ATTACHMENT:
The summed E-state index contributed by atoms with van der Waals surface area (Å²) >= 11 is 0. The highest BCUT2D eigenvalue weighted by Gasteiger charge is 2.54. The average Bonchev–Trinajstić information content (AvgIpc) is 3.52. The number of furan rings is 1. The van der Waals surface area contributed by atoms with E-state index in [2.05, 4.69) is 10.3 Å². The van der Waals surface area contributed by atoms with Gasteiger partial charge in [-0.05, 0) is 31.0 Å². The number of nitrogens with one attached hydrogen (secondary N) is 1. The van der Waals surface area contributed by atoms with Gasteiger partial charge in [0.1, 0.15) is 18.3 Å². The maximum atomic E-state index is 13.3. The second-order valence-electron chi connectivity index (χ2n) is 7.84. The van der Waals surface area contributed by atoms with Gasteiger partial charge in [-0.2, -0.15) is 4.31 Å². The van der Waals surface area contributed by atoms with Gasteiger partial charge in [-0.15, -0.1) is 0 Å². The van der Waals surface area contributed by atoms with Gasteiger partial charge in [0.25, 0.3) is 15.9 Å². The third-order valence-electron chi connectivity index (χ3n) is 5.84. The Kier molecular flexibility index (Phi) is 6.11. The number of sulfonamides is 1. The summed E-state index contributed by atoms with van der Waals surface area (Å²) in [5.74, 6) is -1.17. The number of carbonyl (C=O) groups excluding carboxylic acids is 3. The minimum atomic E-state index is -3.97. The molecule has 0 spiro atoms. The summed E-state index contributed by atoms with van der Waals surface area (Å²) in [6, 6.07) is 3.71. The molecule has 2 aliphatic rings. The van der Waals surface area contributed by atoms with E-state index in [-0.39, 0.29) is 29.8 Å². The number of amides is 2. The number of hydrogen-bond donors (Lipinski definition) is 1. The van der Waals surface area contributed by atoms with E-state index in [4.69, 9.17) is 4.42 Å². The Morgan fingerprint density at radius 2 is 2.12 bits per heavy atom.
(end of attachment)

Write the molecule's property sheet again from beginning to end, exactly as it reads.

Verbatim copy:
The summed E-state index contributed by atoms with van der Waals surface area (Å²) >= 11 is 0. The highest BCUT2D eigenvalue weighted by Gasteiger charge is 2.54. The average Bonchev–Trinajstić information content (AvgIpc) is 3.52. The number of furan rings is 1. The van der Waals surface area contributed by atoms with E-state index in [2.05, 4.69) is 10.3 Å². The van der Waals surface area contributed by atoms with Gasteiger partial charge in [-0.05, 0) is 31.0 Å². The number of nitrogens with one attached hydrogen (secondary N) is 1. The van der Waals surface area contributed by atoms with Gasteiger partial charge in [0.1, 0.15) is 18.3 Å². The maximum atomic E-state index is 13.3. The second-order valence-electron chi connectivity index (χ2n) is 7.84. The van der Waals surface area contributed by atoms with Gasteiger partial charge in [-0.2, -0.15) is 4.31 Å². The van der Waals surface area contributed by atoms with Gasteiger partial charge in [-0.15, -0.1) is 0 Å². The van der Waals surface area contributed by atoms with Gasteiger partial charge in [0.25, 0.3) is 15.9 Å². The third-order valence-electron chi connectivity index (χ3n) is 5.84. The Kier molecular flexibility index (Phi) is 6.11. The number of sulfonamides is 1. The summed E-state index contributed by atoms with van der Waals surface area (Å²) in [5.74, 6) is -1.17. The number of carbonyl (C=O) groups excluding carboxylic acids is 3. The minimum atomic E-state index is -3.97. The molecule has 0 spiro atoms. The summed E-state index contributed by atoms with van der Waals surface area (Å²) in [6, 6.07) is 3.71. The molecule has 2 aliphatic rings. The van der Waals surface area contributed by atoms with E-state index in [-0.39, 0.29) is 29.8 Å². The number of amides is 2. The number of hydrogen-bond donors (Lipinski definition) is 1. The van der Waals surface area contributed by atoms with E-state index in [4.69, 9.17) is 4.42 Å². The Morgan fingerprint density at radius 2 is 2.12 bits per heavy atom.